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March, 2013

March, 2013

A
Blanket of Onions
"...over 450 semi-truck loads of onions are consumed in the United States each day!"

While shopping from the usual list of items in my local supermarket the other day, I was struck by the diversity of colors, shapes, sizes and flavors available in one of the most “usual” of fresh produce basics – the onion. The quilt-like retail display was a patchwork of variety in various shades of white, red, yellow, brown, and golden; globe-shaped, oblong, flat, large, small, smaller, and tiny; pungent, sweet and sweeter choices.

O.K., I admit that only someone in the business of fresh produce would stop to admire a collection of onion varieties. In fact, the consistency of supply that the produce industry provides year-round in this staple crop very much contributes to this bounty being taken for granted. After all, when was the last time your local grocer ran out of any kind of onion on your shopping list?

Anyway, standing in front of that wide selection of the most common of vegetables on the planet, it occurred to me that I knew very little about the onion even with a long career in the industry. In the research to correct this gap in my own produce education, I came across some interesting onion facts and history worth sharing.

Firstly, we have been taking the onion for granted for a very long time; certainly before farming or the written word was invented. It is very likely that the wild onion was a staple on the typical prehistoric shopping list too, though the plant’s delicate tissues left no trace for science to actually date how far back the plant has been growing wild. The fact is that onions of one type or another have been around longer than man can remember. For our historical foodie readers, here is a quick synopsis of what we do know:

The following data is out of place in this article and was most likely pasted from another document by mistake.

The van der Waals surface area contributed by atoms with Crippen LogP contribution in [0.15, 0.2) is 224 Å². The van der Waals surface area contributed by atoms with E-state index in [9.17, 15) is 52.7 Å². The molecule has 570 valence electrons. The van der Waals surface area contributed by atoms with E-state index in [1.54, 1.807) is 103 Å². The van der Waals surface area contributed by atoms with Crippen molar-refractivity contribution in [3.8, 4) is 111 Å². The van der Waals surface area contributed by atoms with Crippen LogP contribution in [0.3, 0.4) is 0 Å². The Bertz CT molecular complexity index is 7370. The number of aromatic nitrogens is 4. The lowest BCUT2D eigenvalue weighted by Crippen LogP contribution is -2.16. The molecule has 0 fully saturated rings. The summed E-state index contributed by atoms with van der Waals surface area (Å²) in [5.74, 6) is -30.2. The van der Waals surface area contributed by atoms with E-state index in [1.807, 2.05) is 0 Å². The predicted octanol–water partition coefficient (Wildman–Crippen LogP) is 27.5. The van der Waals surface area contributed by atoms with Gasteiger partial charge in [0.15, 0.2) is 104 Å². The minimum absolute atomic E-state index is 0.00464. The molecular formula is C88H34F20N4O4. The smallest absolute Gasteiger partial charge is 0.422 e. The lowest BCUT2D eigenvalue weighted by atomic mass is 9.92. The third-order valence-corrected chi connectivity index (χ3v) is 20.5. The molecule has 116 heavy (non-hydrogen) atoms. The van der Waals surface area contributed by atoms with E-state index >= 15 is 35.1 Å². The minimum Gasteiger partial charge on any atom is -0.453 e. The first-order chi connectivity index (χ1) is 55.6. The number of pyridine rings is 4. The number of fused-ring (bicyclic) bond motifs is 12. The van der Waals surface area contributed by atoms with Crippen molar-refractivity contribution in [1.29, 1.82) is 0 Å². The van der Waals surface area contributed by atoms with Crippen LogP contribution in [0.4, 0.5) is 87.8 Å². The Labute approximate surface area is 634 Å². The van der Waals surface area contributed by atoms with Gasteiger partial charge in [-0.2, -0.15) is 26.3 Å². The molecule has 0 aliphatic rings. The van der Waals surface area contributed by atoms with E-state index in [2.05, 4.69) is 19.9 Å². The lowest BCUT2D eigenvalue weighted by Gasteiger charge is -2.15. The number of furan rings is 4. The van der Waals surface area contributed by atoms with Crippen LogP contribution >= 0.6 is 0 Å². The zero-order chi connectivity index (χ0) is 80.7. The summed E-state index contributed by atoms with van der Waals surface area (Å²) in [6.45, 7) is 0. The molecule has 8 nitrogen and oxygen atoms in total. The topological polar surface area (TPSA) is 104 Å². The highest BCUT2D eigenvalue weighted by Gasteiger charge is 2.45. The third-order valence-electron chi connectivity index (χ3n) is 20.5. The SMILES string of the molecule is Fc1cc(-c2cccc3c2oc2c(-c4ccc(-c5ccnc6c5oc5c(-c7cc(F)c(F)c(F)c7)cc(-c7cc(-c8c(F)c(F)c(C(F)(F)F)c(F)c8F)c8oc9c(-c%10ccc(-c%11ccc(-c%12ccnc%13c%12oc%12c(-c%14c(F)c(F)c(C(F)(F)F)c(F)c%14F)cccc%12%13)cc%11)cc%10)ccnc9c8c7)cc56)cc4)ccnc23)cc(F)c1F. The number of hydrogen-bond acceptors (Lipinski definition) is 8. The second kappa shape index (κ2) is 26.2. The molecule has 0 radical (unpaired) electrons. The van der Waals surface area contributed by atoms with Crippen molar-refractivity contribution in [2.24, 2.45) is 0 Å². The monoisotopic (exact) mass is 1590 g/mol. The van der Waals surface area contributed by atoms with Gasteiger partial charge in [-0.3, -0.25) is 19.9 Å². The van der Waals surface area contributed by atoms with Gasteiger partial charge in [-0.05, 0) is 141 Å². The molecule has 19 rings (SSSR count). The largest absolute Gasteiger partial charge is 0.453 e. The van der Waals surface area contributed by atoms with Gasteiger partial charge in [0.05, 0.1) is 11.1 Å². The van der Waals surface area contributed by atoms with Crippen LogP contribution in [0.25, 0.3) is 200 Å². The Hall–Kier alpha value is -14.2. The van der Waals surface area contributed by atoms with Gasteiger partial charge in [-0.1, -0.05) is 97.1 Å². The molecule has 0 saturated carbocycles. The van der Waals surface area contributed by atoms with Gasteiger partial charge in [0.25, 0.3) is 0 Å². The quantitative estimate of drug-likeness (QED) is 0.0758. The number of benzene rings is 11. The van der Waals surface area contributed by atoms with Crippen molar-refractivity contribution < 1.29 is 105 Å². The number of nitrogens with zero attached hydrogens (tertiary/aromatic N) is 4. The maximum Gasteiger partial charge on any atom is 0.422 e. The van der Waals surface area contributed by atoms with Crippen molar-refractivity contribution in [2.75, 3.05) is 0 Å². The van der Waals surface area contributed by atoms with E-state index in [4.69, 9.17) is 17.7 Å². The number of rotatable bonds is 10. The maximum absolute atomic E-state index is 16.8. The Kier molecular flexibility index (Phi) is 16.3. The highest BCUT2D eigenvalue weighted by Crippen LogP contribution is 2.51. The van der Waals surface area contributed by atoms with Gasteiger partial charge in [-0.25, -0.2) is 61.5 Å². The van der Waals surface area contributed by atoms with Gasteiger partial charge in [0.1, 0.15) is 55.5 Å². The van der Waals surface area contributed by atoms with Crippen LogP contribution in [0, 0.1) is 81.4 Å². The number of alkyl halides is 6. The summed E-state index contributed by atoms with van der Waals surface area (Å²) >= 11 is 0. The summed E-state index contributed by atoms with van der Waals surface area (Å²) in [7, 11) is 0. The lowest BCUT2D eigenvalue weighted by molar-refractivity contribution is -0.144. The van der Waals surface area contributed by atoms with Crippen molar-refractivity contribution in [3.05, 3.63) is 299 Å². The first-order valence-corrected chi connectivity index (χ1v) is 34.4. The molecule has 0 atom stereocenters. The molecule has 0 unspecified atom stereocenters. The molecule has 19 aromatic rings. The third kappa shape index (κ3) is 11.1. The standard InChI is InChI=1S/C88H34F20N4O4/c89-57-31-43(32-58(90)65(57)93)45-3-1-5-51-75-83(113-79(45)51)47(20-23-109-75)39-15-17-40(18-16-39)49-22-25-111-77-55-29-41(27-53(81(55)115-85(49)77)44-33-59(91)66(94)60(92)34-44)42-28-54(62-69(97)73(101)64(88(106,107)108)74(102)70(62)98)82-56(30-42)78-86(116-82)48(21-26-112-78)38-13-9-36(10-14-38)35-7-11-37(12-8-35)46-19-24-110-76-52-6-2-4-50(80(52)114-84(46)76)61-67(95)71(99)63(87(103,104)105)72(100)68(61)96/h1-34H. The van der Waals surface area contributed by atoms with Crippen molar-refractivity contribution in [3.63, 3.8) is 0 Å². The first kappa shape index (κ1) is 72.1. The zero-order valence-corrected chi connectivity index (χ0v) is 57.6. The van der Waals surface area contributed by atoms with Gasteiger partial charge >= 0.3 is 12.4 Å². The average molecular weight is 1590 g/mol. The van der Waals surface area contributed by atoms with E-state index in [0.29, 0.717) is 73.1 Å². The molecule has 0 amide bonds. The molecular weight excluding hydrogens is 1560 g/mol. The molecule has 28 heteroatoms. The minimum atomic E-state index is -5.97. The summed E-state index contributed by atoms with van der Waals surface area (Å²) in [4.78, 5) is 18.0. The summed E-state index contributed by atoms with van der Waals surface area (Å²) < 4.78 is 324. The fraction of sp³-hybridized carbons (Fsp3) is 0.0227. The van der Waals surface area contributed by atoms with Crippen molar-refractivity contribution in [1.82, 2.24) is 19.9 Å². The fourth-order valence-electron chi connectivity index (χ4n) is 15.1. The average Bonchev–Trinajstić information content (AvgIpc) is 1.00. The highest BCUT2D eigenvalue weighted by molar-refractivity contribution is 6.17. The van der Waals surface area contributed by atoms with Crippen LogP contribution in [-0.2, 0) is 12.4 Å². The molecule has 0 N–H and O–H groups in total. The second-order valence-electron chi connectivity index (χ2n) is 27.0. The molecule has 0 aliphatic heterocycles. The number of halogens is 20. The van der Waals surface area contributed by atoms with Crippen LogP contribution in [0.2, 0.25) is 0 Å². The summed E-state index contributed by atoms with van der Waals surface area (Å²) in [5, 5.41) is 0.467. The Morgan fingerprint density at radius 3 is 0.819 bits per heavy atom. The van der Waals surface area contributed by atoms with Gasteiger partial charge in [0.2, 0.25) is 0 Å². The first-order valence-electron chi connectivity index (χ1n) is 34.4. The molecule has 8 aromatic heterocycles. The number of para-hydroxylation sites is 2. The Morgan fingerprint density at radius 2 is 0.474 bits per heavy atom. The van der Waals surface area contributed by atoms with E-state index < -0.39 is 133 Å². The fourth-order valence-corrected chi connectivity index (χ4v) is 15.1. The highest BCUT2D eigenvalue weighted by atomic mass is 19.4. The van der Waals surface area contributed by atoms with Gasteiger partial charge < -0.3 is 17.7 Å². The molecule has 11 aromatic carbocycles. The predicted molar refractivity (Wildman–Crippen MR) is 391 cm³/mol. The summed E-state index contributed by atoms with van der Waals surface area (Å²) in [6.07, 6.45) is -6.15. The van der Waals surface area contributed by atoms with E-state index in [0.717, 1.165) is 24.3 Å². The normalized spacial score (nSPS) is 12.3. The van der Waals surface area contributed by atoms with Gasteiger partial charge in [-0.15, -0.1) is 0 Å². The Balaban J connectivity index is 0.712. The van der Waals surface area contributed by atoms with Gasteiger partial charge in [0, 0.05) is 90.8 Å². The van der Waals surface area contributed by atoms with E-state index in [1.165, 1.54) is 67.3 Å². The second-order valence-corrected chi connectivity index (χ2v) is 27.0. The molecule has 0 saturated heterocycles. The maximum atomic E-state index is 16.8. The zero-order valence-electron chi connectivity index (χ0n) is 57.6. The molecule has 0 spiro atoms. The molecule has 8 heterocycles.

• Onions were first mentioned by the Egyptians in 3500 B.C. as an object of worship. It’s circle-within-a-circle structure symbolized eternity to this ancient culture. Onions have been found consistently in the ears and eye sockets of mummies, as this vegetable was thought to be a good thing to have along in the afterlife.
  • In King Arthur’s day, onions were prescribed to alleviate headaches, snakebites and hair loss. Onions were so highly valued that they were also accepted as rent payment and considered the perfect wedding gift! This explains why those times are often referred to as “the good old days”!
  • Early Pilgrim “duh” moment: In 1648, the Pilgrims record clearing land and planting the onion seeds that they had brought with them as Priority One upon arriving in the new land. They were very proud of this first accomplishment; that is, until their Indian neighbors pointed out the abundance of wild onions growing in the area.
  • The American Indian had been using onions in their cooking and medicines for centuries before the Pilgrims landed. The name Chicago is derived from a Native American word that referred to the odor produced from a vast amount of onions growing along the stretch between what is now Chicago and Green Bay.
  • The U.S. per capita consumption of onions is about 20 pounds per year. This translates to over 450 semi-truck loads of onions which are consumed in the United States each day!
I came across one interesting myth about leftover peeled onions being poisonous that can be traced back to Medieval times and is still being asked about on the Internet. This old wives’ tale stems from a 15th Century practice of surrounding a house with raw onions to protect its residents from bubonic plague. The belief being that a peeled onion was a natural attractant to infectious bacteria, so it would absorb the dreaded plague. In truth, cut onions contain enzymes that produce sulphuric acid, which actually inhibits the growth of germs. Of course, any fresh produce item can be contaminated from improper handling; however, the onion is not inherently more susceptible to bacteria. Nevertheless, a good rumor is hard to squelch, even 500 years of scientific knowledge later.
Many novice cooks might be a little overwhelmed by the array of dry onion choices in today’s marketplace. The following guide will help to match the right onion with the right recipe: